1. The company drove round and round the Ring in Hyde Park. The following two extracts illustrate this, and the second one shows how the circuit was called the Tour: "Here (1697) the people of fashion take the diversion of the Ring. In a pretty high place, which lies very open, they have surrounded a circumference of two or three hundred paces diameter with a sorry kind of balustrade, or rather with postes placed upon stakes but three feet from the ground; and the coaches drive round this. When they have turned for some time round one way they face about and turn t'other: so rowls the world!"—Wilson's Memoirs, 1719, p. 126.

"It is in this Park where the Grand Tour or Ring is kept for the Ladies to take the air in their coaches, and in fine weather I have seen above three hundred at a time". Macky's Journey through England, 1724, vol. i., p. 75.

Around 1650 Peter Lely Painter 1618-1680. Portrait of Edward Montagu 1st Earl Sandwich 1625-1672.

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Diary of Samuel Pepys 02 January 1664. 02 Jan 1664. Up and to the office, and there sitting all the morning, and at noon to the 'Change, in my going met with Luellin and told him how I had received a letter and bill for £50 from Mr. Deering, and delivered it to him, which he told me he would receive for me. To which I consented, though professed not to desire it if he do not consider himself sufficiently able by the service I have done, and that it is rather my desire to have nothing till he be further sensible of my service.

From the 'Change I brought him home and dined with us, and after dinner I took my wife out, for I do find that I am not able to conquer myself as to going to plays till I come to some new vowe concerning it, and that I am now come, that is to say, that I will not see above one in a month at any of the publique theatres till the sum of 50s. be spent, and then none before New Year's Day next, unless that I do become worth £1000 sooner than then, and then am free to come to some other terms, and so leaving him in Lombard Street I took her to the King's house, and there met Mr. Nicholson, my old colleague, and saw "The Usurper", which is no good play, though better than what I saw yesterday. However, we rose unsatisfied, and took coach and home, and I to the office late writing letters, and so to supper and to bed.

Diary of Samuel Pepys 29 February 1664. 29 Feb 1664. Up and by coach with Sir W. Pen (42) to Charing Cross, and there I 'light, and to Sir Phillip Warwick (54) to visit him and discourse with him about navy business, which I did at large and he most largely with me, not only about the navy but about the general Revenue of England, above two hours, I think, many staying all the while without, but he seemed to take pains to let me either understand the affairs of the Revenue or else to be a witness of his pains and care in stating it. He showed me indeed many excellent collections of the State of the Revenue in former Kings and the late times, and the present. He showed me how the very Assessments between 1643 and 1659, which were taxes (besides Excise, Customes, Sequestrations, Decimations, King and Queene's (54) and Church Lands, or any thing else but just the Assessments), come to above fifteen millions. He showed me a discourse of his concerning the Revenues of this and foreign States. How that of Spayne was great, but divided with his kingdoms, and so came to little. How that of France did, and do much exceed ours before for quantity; and that it is at the will of the Prince to tax what he will upon his people; which is not here. That the Hollanders have the best manner of tax, which is only upon the expence of provisions, by an excise; and do conclude that no other tax is proper for England but a pound-rate, or excise upon the expence of provisions. He showed me every particular sort of payment away of money, since the King's coming in, to this day; and told me, from one to one, how little he hath received of profit from most of them; and I believe him truly. That the £1,200,000 which the Parliament with so much ado did first vote to give the King (33), and since hath been reexamined by several committees of the present Parliament, is yet above £300,000 short of making up really to the King (33) the £1,200,000, as by particulars he showed me1.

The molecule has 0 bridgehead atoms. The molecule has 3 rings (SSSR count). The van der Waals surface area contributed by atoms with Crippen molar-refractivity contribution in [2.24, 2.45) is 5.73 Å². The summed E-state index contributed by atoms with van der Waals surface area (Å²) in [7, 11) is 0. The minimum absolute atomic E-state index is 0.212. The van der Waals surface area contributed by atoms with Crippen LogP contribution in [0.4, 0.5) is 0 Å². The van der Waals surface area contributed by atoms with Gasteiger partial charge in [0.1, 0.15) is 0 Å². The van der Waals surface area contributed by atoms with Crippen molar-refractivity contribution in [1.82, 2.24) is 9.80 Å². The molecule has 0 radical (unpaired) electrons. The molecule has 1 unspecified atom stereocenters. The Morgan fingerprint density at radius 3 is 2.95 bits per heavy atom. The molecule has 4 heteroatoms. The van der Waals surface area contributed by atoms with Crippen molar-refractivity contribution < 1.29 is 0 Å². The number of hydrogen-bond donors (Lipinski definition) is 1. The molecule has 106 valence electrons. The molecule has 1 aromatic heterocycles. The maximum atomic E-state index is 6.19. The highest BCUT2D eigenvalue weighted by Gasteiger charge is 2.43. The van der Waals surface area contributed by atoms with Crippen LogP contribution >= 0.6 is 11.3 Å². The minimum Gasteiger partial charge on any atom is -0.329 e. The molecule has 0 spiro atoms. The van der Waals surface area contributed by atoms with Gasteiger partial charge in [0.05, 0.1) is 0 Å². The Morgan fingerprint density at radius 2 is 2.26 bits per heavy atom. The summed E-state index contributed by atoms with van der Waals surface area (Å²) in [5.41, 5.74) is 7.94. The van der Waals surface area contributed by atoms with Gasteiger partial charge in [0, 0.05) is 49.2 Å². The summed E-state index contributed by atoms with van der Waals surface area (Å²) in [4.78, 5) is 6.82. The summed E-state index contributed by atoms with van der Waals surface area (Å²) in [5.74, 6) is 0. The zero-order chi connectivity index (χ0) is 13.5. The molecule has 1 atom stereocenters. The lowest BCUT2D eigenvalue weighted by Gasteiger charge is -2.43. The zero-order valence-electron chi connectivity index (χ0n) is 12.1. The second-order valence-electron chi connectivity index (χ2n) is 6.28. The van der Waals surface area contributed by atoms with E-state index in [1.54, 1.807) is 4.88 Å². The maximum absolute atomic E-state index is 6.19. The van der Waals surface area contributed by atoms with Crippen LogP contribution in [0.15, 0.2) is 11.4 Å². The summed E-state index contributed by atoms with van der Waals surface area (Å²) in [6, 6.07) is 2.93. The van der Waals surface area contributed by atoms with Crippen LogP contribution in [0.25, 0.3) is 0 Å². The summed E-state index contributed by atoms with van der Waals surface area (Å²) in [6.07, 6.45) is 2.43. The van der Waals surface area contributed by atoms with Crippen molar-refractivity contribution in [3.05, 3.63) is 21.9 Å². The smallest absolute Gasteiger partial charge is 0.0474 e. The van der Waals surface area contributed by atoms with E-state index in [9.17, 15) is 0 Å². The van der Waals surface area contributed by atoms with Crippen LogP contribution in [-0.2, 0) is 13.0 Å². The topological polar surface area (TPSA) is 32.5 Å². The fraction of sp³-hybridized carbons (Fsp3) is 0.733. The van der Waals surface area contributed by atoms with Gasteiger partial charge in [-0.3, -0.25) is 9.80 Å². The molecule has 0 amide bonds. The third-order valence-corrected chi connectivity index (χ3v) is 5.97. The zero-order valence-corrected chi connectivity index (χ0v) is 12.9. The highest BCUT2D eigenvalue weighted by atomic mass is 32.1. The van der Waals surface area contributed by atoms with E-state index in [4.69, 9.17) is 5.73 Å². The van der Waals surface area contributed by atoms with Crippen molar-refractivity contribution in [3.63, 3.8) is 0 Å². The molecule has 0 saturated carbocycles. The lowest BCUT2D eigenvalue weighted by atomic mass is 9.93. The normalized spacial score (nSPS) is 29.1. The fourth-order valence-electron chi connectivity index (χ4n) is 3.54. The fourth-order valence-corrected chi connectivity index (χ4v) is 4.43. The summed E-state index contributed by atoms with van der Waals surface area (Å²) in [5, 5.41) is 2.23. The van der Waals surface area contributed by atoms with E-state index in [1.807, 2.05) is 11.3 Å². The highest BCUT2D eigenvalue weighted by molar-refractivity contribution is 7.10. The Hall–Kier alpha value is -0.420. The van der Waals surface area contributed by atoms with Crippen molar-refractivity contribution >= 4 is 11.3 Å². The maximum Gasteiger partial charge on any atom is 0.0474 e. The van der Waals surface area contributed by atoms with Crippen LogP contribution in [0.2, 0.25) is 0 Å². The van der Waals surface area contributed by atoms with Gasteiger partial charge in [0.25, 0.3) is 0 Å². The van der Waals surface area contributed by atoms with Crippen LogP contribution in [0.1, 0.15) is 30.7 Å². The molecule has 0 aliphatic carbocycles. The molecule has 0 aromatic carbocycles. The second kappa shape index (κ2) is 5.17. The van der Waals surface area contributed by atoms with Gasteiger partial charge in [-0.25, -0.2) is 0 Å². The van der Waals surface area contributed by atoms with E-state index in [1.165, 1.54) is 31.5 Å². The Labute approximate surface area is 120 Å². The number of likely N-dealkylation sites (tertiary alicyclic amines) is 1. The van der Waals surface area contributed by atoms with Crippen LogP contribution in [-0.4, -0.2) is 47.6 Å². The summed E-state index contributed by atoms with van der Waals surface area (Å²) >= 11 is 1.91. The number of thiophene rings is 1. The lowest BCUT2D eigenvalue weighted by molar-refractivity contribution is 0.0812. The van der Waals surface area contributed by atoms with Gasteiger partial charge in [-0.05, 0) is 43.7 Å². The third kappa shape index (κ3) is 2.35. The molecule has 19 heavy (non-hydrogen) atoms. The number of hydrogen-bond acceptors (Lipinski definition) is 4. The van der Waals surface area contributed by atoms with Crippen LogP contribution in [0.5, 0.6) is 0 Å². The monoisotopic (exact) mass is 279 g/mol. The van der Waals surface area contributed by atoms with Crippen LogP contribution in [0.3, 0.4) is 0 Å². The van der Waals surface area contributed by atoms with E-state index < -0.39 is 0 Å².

And in my Lord Treasurer's (56) excellent letter to the King (33) upon this subject, he tells the King (33) how it was the spending more than the revenue that did give the first occasion of his father's ruine, and did since to the rebels; who, he says, just like Henry the Eighth, had great and sudden increase of wealth, but yet, by overspending, both died poor; and further tells the King (33) how much of this £1,200,000 depends upon the life of the Prince, and so must be renewed by Parliament again to his successor; which is seldom done without parting with some of the prerogatives of the Crowne; or if denied and he persists to take it of the people, it gives occasion to a civill war, which may, as it did in the late business of tonnage and poundage, prove fatal to the Crowne.

He showed me how many ways the Lord Treasurer (56) did take before he moved the King (33) to farme the Customes in the manner he do, and the reasons that moved him to do it.